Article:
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Read an Excerpt

Year by year, generation by generation, the way we look at our universe continues to evolve, thanks both to new technologies and new ways of thinking, spurred on by our ability to view stars and galaxies that are distant in space and time. We are sharing new ways of seeing as well, as space telescopes and interplanetary probes transmit information across millions of miles, information that we capture and transform into remarkable visual displays. From that information, ever new maps can be created— maps such as you have never seen before; maps like the ones in this beautiful volume.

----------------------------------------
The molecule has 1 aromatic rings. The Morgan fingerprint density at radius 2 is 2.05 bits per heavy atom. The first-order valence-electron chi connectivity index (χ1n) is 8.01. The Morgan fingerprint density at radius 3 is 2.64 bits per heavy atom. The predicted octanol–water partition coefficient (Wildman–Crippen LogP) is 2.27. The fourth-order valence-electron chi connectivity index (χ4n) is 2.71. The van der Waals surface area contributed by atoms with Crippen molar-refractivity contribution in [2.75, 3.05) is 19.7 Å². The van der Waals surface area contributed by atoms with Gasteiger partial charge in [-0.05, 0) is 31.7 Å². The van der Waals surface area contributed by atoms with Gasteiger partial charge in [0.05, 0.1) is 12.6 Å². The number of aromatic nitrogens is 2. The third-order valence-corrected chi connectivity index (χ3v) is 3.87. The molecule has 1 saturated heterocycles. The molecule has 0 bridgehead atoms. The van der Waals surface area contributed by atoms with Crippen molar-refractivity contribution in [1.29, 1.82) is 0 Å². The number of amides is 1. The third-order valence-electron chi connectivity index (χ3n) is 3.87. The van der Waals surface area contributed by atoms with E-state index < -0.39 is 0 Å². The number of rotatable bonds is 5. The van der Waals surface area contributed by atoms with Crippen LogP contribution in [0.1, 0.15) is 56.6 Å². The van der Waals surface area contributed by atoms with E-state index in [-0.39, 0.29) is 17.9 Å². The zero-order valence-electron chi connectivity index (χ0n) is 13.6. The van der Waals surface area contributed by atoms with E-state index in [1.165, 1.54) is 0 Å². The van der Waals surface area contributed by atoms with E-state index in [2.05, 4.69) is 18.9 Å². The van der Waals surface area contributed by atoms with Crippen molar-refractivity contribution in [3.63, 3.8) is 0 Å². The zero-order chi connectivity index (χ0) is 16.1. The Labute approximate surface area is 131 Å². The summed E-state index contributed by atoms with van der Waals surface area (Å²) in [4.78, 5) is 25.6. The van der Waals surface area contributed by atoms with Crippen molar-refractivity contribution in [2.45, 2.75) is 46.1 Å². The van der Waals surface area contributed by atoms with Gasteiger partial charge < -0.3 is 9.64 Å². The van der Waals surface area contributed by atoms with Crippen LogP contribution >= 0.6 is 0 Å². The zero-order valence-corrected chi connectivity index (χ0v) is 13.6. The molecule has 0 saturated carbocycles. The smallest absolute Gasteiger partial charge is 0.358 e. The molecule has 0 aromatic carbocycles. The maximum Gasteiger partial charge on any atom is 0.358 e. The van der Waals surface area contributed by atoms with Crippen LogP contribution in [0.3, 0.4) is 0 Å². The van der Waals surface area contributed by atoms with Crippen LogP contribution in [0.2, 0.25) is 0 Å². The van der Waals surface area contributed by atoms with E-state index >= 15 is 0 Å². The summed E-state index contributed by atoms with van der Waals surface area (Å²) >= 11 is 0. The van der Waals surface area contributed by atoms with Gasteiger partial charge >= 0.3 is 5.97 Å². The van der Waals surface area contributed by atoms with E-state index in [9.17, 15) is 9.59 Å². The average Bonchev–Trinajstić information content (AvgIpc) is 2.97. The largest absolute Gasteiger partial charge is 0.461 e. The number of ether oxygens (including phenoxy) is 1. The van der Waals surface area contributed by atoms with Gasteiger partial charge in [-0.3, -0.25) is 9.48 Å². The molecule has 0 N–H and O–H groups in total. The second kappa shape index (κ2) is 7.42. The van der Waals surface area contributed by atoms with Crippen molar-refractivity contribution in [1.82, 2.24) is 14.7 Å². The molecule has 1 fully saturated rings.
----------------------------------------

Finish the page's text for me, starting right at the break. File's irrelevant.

This National Geographic Space Atlas has special meaning for me. It is an enduring honor to have been one of the few humans to have stood on the moon. Just 12 years after the launch of the Soviet Union’s first Earth-orbiting artificial satellite, Sputnik1, Neil Armstrong and I set foot on the moon on July 20, 1969.The moon to me is not a distant object in space but a real place where I spent time, and a real landscape that I remember in my mind’s eye. Looking at the maps of Earth’s moon on these pages is for me a little like retracing a vacation on the map that was carried along.

--Buzz Aldrin